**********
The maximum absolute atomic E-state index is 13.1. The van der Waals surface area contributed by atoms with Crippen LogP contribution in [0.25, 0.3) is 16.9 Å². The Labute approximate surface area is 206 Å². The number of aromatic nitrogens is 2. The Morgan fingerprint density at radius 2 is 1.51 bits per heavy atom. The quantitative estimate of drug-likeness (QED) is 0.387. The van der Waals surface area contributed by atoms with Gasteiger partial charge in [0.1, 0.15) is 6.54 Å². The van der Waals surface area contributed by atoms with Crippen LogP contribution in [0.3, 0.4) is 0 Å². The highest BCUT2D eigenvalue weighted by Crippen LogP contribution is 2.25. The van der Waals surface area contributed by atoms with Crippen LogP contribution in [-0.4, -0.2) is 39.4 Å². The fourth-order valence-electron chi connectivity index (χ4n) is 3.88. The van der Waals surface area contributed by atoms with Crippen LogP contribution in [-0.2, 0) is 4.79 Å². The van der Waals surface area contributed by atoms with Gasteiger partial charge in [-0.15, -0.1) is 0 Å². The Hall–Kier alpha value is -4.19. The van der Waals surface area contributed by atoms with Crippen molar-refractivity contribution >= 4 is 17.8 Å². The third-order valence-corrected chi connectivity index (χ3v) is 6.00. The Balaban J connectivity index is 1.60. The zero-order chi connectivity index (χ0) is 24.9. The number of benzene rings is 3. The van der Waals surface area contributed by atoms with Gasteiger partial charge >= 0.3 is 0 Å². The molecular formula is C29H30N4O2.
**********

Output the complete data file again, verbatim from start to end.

The maximum absolute atomic E-state index is 13.1. The van der Waals surface area contributed by atoms with Crippen LogP contribution in [0.25, 0.3) is 16.9 Å². The Labute approximate surface area is 206 Å². The number of aromatic nitrogens is 2. The Morgan fingerprint density at radius 2 is 1.51 bits per heavy atom. The quantitative estimate of drug-likeness (QED) is 0.387. The van der Waals surface area contributed by atoms with Gasteiger partial charge in [0.1, 0.15) is 6.54 Å². The van der Waals surface area contributed by atoms with Crippen LogP contribution in [0.3, 0.4) is 0 Å². The highest BCUT2D eigenvalue weighted by Crippen LogP contribution is 2.25. The van der Waals surface area contributed by atoms with Crippen LogP contribution in [-0.4, -0.2) is 39.4 Å². The fourth-order valence-electron chi connectivity index (χ4n) is 3.88. The van der Waals surface area contributed by atoms with Crippen LogP contribution in [-0.2, 0) is 4.79 Å². The van der Waals surface area contributed by atoms with Gasteiger partial charge in [-0.15, -0.1) is 0 Å². The Hall–Kier alpha value is -4.19. The van der Waals surface area contributed by atoms with Crippen molar-refractivity contribution >= 4 is 17.8 Å². The third-order valence-corrected chi connectivity index (χ3v) is 6.00. The Balaban J connectivity index is 1.60. The zero-order chi connectivity index (χ0) is 24.9. The number of benzene rings is 3. The van der Waals surface area contributed by atoms with Gasteiger partial charge >= 0.3 is 0 Å². The molecular formula is C29H30N4O2.